“Mother nature has guided me to where she’s wanted us to go.” Rick Clark
Driving the regenerative agriculture movement from Warren County, Indiana, Rick Clark has been implementing practices on his farm that restore the health of his land and increase the vitality of his soil. 20 years ago Rick didn’t have a roadmap telling him how to take steps toward a different farming system. Today, he is a leader grower’s turn to help get on a path towards regenerative.
We know there’s been a shift in consumer preferences towards plant-based foods. Plant-based food sales are climbing faster than any other food. The market saw an 11% increase in sales to $4.5 billion from 2018 to 2019, compared to a 2.2% increase in all other foods. The plant-based industry is projected to grow to $85 billion in the next 20 years.
What we’re learning is consumers are looking to food labels, expecting products to tell them more. 41% of consumers say the most important factor that leads them to try meat alternative products is reducing environmental impacts. Consumers want labels to show them the value of their purchasing decisions. Consumer demand has a ripple effect on brands. Brands are talking about environmental concerns and health.
As the consumer demand for plant-based products continues to rise, farmers are at an opportune position because they have the opportunity to participate in the plant-based movement. At the end of the day, the real heroes who are making the statements on labels true are our farmers.
Farmers role in the plant-based movement
Growers from all types of operations along the conventional to organic spectrum are looking to the plant-based food industry for a new crop opportunity that fills their market need of a new profitable crop option. But the challenge is finding the right market.
“I preach a lot about diversity and crop rotations,” said Rick Clark, PURIS grower. “Obviously you can only have crop rotations for the markets that you have available to you.”
For growers like Rick Clark who are operating a regenerative organic farming system, finding a trusted market with food-grade premiums is the number one way to secure a profit on their farm.
The first step
Overtime, Rick Clark has made has made changes to his practices on his farm that look different than traditional agriculture. Driven by a goal to have farmable land that supports future generations, Rick is listening to his land and working with it without much outside help.
Regenerative agriculture systems, like Rick’s farm, don’t happen overnight. On August 28th, 2020, Rick Clark hosted a Field Day at his farm to share techniques with growers to help onboard regenerative practices into their systems. Rick speaks of diversity and crop rotations, two farming practices growers can implement when moving toward a regenerative system. The tip Rick advises growers to take is centering their systems around soil health by increasing biodiversity through cover crops and diverse crop rotations.
PURIS wanted to know what barriers our growers have faced when moving toward soil health building systems. When surveying 55 PURIS growers, the number one barrier they have experienced when building soil health was markets.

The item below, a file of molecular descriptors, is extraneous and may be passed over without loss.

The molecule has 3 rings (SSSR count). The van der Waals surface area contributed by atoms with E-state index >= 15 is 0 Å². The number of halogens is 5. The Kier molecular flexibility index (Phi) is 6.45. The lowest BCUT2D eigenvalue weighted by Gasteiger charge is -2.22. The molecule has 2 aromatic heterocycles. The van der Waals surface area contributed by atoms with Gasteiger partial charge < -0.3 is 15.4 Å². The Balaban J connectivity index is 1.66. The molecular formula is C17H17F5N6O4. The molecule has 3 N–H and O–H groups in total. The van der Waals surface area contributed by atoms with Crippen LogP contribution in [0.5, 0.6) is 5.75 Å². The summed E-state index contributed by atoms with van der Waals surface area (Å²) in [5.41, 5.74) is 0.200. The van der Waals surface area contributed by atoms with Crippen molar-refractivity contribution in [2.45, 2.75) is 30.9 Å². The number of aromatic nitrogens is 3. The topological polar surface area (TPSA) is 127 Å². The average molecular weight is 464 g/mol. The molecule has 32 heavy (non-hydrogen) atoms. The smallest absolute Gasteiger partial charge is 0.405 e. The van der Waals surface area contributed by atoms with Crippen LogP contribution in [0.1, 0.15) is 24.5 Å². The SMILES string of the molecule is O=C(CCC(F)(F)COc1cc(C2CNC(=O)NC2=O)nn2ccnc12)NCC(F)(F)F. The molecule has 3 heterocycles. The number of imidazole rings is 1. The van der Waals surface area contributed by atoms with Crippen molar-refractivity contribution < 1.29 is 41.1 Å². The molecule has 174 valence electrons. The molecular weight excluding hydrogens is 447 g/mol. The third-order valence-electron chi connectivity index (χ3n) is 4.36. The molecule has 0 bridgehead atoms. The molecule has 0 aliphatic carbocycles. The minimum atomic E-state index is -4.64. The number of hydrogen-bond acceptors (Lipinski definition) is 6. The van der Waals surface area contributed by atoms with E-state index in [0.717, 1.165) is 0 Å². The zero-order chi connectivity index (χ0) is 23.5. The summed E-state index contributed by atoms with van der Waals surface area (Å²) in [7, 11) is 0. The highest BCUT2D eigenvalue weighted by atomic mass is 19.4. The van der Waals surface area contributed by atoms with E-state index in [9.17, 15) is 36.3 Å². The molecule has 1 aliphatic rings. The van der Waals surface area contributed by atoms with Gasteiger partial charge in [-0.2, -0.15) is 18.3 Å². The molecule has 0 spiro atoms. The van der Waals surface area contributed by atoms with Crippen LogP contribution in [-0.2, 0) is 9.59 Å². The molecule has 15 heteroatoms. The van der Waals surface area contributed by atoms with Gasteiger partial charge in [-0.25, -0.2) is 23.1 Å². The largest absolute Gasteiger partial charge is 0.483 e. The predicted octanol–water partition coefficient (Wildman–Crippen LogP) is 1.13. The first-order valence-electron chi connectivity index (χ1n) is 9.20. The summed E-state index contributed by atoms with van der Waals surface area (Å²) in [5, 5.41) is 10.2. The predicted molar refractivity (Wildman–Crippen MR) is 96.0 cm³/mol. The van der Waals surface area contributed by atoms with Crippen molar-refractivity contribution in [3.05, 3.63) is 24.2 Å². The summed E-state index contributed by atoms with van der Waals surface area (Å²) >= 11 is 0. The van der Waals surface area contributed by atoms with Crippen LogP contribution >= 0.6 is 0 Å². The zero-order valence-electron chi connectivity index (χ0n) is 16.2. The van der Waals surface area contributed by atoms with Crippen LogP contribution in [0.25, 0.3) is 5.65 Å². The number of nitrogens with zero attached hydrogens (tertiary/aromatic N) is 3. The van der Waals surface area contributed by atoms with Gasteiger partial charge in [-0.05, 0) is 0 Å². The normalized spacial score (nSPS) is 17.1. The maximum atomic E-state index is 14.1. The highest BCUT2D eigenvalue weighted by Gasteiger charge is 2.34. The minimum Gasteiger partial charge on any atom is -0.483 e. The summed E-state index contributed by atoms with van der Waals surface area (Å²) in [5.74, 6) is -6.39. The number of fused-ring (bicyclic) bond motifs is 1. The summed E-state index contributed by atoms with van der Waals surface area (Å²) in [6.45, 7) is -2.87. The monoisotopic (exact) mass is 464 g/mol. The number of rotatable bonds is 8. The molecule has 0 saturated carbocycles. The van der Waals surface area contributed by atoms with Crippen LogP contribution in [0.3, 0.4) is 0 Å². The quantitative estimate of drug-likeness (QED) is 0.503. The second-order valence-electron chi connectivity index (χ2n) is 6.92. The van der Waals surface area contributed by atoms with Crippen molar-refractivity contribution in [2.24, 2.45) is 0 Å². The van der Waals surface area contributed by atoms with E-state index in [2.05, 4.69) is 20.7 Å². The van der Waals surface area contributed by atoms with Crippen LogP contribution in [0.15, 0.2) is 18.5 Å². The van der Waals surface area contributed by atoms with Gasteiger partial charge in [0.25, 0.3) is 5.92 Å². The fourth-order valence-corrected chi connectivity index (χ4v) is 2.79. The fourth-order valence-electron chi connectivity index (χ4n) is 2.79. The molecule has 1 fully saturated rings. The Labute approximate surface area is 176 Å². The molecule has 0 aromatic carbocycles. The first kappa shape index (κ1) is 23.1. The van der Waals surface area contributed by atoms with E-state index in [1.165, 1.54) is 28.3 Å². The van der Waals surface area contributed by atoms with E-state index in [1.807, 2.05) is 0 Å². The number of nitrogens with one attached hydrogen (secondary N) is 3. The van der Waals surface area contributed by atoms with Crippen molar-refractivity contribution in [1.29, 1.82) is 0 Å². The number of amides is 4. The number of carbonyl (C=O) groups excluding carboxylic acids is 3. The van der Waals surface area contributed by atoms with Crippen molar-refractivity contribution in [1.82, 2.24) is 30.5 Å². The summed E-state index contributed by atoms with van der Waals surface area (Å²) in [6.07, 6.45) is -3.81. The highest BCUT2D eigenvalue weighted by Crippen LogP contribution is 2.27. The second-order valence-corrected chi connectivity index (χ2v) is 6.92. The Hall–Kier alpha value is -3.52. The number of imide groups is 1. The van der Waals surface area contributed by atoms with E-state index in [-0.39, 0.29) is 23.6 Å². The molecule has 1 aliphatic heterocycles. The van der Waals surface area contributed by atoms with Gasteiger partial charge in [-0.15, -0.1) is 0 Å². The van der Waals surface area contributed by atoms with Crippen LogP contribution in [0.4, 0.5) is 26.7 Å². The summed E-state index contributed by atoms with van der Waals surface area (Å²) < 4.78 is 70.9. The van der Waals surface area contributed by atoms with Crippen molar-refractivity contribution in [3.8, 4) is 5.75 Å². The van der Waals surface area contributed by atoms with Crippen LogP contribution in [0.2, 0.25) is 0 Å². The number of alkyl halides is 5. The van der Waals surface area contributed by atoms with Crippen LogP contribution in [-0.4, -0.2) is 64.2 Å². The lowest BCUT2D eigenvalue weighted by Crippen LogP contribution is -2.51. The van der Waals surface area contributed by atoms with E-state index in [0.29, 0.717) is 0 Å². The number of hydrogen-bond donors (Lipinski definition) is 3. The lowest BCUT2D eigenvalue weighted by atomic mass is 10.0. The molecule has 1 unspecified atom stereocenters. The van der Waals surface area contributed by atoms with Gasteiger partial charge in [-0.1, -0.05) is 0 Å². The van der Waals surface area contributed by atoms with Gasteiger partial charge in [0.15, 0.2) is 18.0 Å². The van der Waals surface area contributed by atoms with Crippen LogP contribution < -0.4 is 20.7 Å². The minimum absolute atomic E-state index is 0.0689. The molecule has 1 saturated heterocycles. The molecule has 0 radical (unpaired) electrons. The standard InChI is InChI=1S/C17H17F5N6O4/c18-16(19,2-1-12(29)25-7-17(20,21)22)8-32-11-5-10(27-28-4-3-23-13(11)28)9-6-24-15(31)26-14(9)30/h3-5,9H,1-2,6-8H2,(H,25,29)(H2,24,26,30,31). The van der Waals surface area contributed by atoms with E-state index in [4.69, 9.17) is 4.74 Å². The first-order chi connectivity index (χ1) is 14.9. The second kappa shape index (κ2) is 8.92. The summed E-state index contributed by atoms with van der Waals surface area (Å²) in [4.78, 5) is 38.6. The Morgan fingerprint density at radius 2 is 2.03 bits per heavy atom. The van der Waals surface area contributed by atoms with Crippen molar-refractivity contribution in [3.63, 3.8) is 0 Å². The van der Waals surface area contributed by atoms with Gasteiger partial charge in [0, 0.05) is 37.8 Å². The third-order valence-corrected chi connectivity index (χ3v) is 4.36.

The response seems to always come back to markets. PURIS understands the market barrier. It’s important that a farmer has success the first time they try to incorporate farming practices that are focused on building soil health. With PURIS, growers are connected directly into food-grade markets so they never have to worry about having crops left in their bin to market.
But PURIS peas are not just a crop proving to be a profitable food-grade market for farmers. Peas bring value to a grower one step further by taking a leading role in helping growers take the first step toward regenerative systems. Not all growers are as advanced like Rick Clark, but for those who want to move their operation in that direction, PURIS has a solution.
Regenerative farming does not take anything away from the soil and increases the vitality and health of our land. Peas compliment this system's mission. With biological nitrogen fixation capabilities and short maturity, peas build soil health, diversify rotations, and allow enough time in the fall for growers to be able to plant a cover crop.
From the survey conducted on PURIS growers, 95% are actively trying to build soil health. 75% are building soil health by planting cover crops while others are leaning on enhanced crop rotations or no-till or reduced till systems.
The network of PURIS growers is a forward-thinking group who are using peas as a tool into their systems to build soil health.
Connecting the regenerative supply chain
Growers are taking advantage of peas as a diverse crop option with food-grade premiums. For farmers searching to take their first step with PURIS, not only is there a team of expert agronomists ready to help navigate any challenges, there's a network of experienced growers available as a resource to learn from.
Aligned together and supported by a network of forward-thinking growers, PURIS is strengthening our foods supply and giving consumers options that speak to their needs. Growers can use peas to take the first step towards the system they are striving for and can feel pride in knowing their crop is going directly into the hands of consumers who want to support their efforts on the farm. For the brands and consumers searching for a product that’s making an impact, by choosing PURIS ingredients, they can trust their dollars are supporting the efforts of US farmers striving toward soil health centered systems.